6 September 2019
A futuristic industry set to boom globally is at the heart of a new Mechatronic Engineering degree offered for the first time at USC, starting at its Moreton Bay campus in 2020.
Mechatronics is the technology behind every remote-controlled garage door, self-parking car and automated production system – a blend of electrical engineering, mechanical engineering, computing and the systems that control them.
The Bachelor of Engineering (Mechatronic) (Honours) is one of four new degree programs to be offered by USC exclusively at Moreton Bay campus, alongside a Bachelor of Engineering (Electrical and Electronic) (Honours), Bachelor of Computer Science and Bachelor of Business (Digital Futures).
Elexon Electronics is one Moreton Bay employer keen to see local graduates join their company to design, test and create new products for its international markets.
Managing Director Pieter Kuiper says his team of 78 is growing quickly alongside the region, and that the new USC university campus would offer an exciting link to future employees.
“We are an innovation company doing what most engineering graduates hope they are going to do when they study engineering – we cover a mix of electronic, software and mechanical engineering across a group of five separate companies that share staff across electronics, mining and other sectors,” Mr Kuiper said.
“We are excited about having a university on our doorstep, because many of our engineers started as graduate interns and have stayed with the company. Many of our employees live in Moreton Bay. Having a campus so close is only going to support more of that.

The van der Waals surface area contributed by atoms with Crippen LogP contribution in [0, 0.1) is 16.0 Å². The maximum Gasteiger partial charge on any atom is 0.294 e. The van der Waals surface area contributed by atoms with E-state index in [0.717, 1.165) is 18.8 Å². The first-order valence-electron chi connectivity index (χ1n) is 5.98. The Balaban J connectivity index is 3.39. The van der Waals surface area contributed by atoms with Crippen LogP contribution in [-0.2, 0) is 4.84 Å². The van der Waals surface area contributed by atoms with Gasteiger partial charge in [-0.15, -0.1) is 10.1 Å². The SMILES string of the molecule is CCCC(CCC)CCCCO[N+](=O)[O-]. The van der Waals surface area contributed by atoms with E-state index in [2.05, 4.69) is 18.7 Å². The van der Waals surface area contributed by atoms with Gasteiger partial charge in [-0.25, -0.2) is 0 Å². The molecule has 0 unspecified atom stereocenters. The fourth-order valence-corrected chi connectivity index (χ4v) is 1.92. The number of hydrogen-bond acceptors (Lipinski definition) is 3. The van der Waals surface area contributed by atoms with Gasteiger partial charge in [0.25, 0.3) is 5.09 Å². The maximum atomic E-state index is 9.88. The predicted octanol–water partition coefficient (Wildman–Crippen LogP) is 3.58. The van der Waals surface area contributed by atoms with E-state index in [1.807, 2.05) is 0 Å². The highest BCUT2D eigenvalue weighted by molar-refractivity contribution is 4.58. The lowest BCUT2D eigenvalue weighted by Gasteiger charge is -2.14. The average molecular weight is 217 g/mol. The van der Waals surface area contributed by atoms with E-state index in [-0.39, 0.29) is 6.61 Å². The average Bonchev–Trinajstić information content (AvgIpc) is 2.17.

“It’s also an opportunity for us to give back to the community because these young engineers need the experience and we offer a great environment to get that experience in Moreton Bay.”
USC Associate Professor of Mechanical Engineering Selvan Pather said he developed USC’s new Bachelor of Engineering (Mechatronic) degree in response to growing global demand for graduates with skills to integrate electrical, mechanical, computer and control technologies to create “new efficient and effective systems”.
“You can’t talk about anything new that’s being developed without talking about a mechatronic device because everything is becoming more sophisticated with complex programming, smart sensors and improved performance,” Dr Pather said.
“If you look at modern cars, they have very intelligent control systems, they are self-parking, have lane control monitoring and automatic following and braking. We are on the verge of a massive explosion of this type of technology to the point where it will permeate every facet of everyday life.
A mechatronic device can be described as a system that has a motion controller, sensors, a programmed microchip and a means of inputting instructions and providing feedback.
“You have mechatronic devices in your home. Remote-controlled garage doors, microwave ovens, washing machines are all good examples of mechatronic devices,” Dr Pather said.
“Mechatronic technology is becoming the central theme of most systems on which society operates, with applications in a broad range of industries. As a mechatronics graduate, the world is your oyster.
“Most industries are on a path towards greater productivity, hence there is a need for mechatronic engineers to develop more automated systems and robotics for the manufacturing, mining and agricultural industries.”
The program also provides the foundations for innovation and entrepreneurship. Students will gain a foundation in the theory and application of the mechatronic technology, and graduates will be encouraged to find a niche or need to create something new and innovative.